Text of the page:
Google + Dexcom = High-Tech, Low-Cost Diabetes Devices
A maker of blood glucose monitoring devices, Dexcom, is teaming up with the new Google Life Sciences company to develop bandage-thin continuous glucose monitoring (CGM) devices. Google Life Sciences is one of the new companies that Google created under its restructured and newly named company, Alphabet.
CGM devices provide glucose readings continuously, helping people with diabetes track their glucose levels more accurately. Compared to finger prick technology, which provides a single glucose reading, CGM provide up to 288 glucose readings per day, one every five minutes, allowing patients to see whether their glucose is rising, falling or remaining stable. The devices are currently used mostly by people with type 1 diabetes who are taking multiple injections of insulin per day and require close monitoring of their glucose. However, some patients with type 2 diabetes who are on insulin use CGM as well.
As helpful as they are, the current generation of devices is expensive and bulky. “If you look at kids with diabetes and the size of the components, it’s pretty big and takes up a lot of real estate,” says Kevin Sayer, president and chief executive officer of Dexcom. The goal of the partnership is to combine Google’s advancements made in miniaturized electronics to create a small, flexible and disposable device that could be thrown away weekly when the sensor needs to be changed. “Inside that transmitter, there’s a battery, there’s a radio, a processor, an antenna,” says Sayer. “Google has spent a lot of time miniaturizing electronics.” The cost would also go way down. Today, one of Dexcom’s sensors alone costs about $70 to $75 and lasts a week.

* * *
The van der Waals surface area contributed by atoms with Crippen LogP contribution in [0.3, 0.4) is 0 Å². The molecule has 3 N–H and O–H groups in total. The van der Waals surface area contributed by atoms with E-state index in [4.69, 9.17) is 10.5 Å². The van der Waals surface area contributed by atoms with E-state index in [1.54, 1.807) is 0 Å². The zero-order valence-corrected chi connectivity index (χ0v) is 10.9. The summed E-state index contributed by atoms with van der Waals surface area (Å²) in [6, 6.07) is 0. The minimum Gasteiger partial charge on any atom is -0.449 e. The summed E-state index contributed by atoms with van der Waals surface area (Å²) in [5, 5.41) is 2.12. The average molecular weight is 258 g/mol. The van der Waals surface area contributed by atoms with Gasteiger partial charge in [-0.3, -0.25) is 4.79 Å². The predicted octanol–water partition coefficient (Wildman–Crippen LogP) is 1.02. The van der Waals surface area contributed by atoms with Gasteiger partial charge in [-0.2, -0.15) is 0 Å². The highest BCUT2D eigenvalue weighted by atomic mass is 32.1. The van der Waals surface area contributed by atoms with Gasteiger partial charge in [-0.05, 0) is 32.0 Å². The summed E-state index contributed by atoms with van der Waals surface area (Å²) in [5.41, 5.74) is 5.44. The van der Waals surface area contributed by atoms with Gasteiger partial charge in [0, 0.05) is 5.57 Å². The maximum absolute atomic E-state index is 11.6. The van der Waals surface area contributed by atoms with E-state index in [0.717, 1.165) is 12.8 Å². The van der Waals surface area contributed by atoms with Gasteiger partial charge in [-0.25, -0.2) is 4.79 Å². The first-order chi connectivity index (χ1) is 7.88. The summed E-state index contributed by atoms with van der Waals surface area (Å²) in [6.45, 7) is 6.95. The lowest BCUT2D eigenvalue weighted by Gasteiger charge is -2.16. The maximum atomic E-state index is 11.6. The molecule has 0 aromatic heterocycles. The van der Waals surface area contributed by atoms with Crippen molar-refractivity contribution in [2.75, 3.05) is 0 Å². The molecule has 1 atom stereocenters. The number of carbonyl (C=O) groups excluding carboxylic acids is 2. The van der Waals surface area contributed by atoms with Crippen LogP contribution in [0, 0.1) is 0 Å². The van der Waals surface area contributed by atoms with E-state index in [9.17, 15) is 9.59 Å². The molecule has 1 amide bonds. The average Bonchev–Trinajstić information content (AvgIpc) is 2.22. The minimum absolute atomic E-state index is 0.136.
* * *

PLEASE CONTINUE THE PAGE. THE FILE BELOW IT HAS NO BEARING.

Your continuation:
The biggest driver of the partnership, says Sayer, is to bring the technology to more people with diabetes. “If you’re a type 2 patient that isn’t on insulin and you take a medication, and we could put a disposable sensor on you a few times a year, that could tell us a lot about how the treatment is managing the diabetes,” he says.
The new products will also provide more data and data analytics to improve treatment for an individual and to inform care across populations. “Google manages big data streams like that better than anyone else,” says Sayer.
Another benefit is that it will improve on the connectivity of the devices. Dexcom lanched the first connective platform that allows users to connect their results to an iPhone app. That way, for example, a parent can monitor the glucose levels of their child, who might be at school or away at camp. Sayer plans to enhance these capabilities even further.
Though Google declined an interview, a spokesperson said in an email, “This collaboration is an example of how the life sciences team at Google is continuing exploring ways that making sensors and electronics small and convenient for everyday life could help people manage disease.” Other areas Google Life Sciences is pursing include the smart contact lens, which can among other things monitor glucose levels, and the cardiac and activity sensor, a wristband device that can measure vital functions.
Sayer expects Dexcom and Google to come out with a new slimmer CGM within two to three years, but the bandage-sized device won’t be available for about five years.